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The Massachusetts Analysis of Dropout Data: 2016-17 Dropouts

Introduction

The purpose of this tool Download Excel Document is to analyze Massachusetts public high school dropouts in grades 9-12 in order to determine the size of particular groups of dropouts for strategic interventions and planning.

Specifically, this analysis includes characteristics of students in grades 9–12 who dropped out of school in the 2016-17 school year (between July 1, 2016 and June 30, 2017). These students were examined to determine dropouts' patterns of student success prior to dropping out of school (e.g. attendance, behavior and course performance) as well as an approximation of the core course accumulation at the time of dropping out.

Along with our Early Warning Indicator System (EWIS), this analysis is another important type of data for schools and districts to examine. While EWIS looks at students who are currently enrolled in Massachusetts public schools, this tool looks at data on students who dropped out of high school the previous year and their behavior in the years leading up to dropping out to: a) plan appropriate re-engagment programming for specific groups of students and b) plan prevention programming for students currently enrolled based on the profiles of students who have dropped out.

Prior Research

This study is built on prior research conducted on the early warning indicators, specifically for dropout outcomes. Most of this analysis is based on the work of Robert Balfanz & Vaughan Byrnes at Johns Hopkins University and initial segmentation studies with five school districts in the Commonwealth.

Studies have consistently determined that students' in-school behaviors (e.g. attendance, behavior, and credit accumulation/course marks) were more predictive than demographic factors, and in particular that students who fell below attendance rates of 90%, failed courses, or received one or more suspensions, were the most likely to drop out.

This analysis uses the most recent data on dropouts grouping them according to past attendance, behavior, and course taking patterns. It uses descriptive statistics to summarize students' academic behaviors over the four year period immediately prior to their dropping out, to identify the proportions of dropouts who fell below key indicator levels, and to create "flags" based on that analysis.

While the focus remained on those key indicators established by prior research, the demographic background and prior achievement levels (the MCAS and ACCESS state tests) of students were also examined. In addition, dropouts were segmented into groups based upon their age, grade, and the rough number of courses that students were short of obtaining projected graduation requirements (note: local requirements for graduation vary district by district). The analysis around course accumulation is intended to show the "academic distance" to meeting local graduation requirements (e.g. those within only a couple of credits of graduation vs. overage/undercredited who may need a different type of high school completion programming).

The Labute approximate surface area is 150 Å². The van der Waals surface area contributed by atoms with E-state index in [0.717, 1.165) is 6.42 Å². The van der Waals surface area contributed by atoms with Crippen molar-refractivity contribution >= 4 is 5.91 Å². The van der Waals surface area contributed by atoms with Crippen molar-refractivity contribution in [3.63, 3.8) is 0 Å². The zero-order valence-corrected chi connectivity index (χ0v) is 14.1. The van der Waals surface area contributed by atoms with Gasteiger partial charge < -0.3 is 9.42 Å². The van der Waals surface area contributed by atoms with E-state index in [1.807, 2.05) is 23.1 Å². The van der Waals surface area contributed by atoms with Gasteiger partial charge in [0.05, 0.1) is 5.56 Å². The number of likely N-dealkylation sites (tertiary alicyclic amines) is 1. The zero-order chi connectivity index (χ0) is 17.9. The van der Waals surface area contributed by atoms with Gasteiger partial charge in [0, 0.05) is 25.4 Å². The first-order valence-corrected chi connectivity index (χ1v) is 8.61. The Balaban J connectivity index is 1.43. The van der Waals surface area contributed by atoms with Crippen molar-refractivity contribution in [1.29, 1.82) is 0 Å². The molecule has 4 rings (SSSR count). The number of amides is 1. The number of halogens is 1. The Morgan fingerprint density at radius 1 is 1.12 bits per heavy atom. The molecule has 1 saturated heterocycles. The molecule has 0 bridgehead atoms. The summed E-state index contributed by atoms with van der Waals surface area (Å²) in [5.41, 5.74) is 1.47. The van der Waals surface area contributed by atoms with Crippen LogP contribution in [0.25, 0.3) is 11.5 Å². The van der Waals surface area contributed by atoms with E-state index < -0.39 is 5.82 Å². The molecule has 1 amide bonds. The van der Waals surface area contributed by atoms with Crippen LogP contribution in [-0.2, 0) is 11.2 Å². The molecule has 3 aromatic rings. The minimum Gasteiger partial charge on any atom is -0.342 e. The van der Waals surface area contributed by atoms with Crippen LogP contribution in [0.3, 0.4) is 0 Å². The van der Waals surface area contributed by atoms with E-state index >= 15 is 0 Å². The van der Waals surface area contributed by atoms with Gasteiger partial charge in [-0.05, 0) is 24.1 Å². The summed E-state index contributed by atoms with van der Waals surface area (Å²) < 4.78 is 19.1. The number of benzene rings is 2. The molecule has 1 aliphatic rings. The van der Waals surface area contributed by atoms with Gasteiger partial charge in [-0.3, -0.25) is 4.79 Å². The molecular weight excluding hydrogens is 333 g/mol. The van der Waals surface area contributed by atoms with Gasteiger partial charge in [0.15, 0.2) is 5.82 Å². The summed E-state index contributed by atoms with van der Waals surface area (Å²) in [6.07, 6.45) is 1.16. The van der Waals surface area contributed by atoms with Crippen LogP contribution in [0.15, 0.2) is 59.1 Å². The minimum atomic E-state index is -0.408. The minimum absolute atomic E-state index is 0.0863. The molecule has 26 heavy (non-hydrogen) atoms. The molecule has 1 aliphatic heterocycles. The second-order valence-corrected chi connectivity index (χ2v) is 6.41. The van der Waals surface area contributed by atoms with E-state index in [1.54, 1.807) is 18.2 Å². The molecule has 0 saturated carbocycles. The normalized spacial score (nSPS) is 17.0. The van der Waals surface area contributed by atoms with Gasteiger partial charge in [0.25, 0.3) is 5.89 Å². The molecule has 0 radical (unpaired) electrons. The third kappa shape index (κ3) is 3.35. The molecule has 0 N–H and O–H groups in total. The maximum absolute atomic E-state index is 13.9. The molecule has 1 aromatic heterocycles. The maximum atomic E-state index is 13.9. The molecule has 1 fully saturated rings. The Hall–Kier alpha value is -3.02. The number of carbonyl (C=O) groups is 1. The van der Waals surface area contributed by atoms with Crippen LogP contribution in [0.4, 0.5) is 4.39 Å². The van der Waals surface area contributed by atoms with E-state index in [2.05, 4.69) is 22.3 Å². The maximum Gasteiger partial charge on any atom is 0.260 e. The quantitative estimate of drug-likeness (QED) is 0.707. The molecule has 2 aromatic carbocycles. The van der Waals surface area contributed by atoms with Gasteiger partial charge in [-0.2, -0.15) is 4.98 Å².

Using the Analysis

Data for 2015-16 dropouts were analyzed for districts that had 20 or more dropouts. Users may also filter the results and see data for subgroups (Economically Disadvantaged, Students with Disabilities, English Language Learners, First Language Not English, and High Needs) that had 20 or more students who dropped out.

For these students, we examined longitudinal data readily available at the state level for the year they dropped out and the three years prior to their dropping out. All data analyzed came from the Massachusetts' Student Information Management System (SIMS), Student Course Schedule (SCS), School Safety Discipline Report (SSDR), and MCAS and ACCESS test results.

This analysis enables district and school leaders to identify the student subgroups that are unlikely to graduate without an intervention. The results of this type of analysis can provide guidance to district and school leaders concerning what types of interventions and programming different populations need. It can enable districts to use resources strategically to redesign existing options or to create new ones tailored to the specific needs of each group, based on age and distance from high school graduation.

The analysis includes research-based "flags" that may indicate student disengagement from school and serve as a contributing factor to their dropping out. These flags (i.e. Attendance issues: attendance below 90%, Behavior: one or more suspensions, and Course failures: failing one or more courses) can serve as a signal a student was going to drop out. Studies done by Balfanz and Byrnes indicated that 90% of dropouts showed at least one of these flags in the year previous to dropping out and the vast majority exhibited them as far as three years before dropping out. In Massachusetts, nearly one in five 2015-16 dropouts showed all three flags in the year prior to dropping out.

Combined with EWIS data (that details information about currently enrolled students) and locally held data and information, especially around students complete course taking and credit accumulation tied to local graduation requirements, this analysis can provide additional clues concerning programming and interventions in districts, schools and communities.



Last Updated: April 25, 2018
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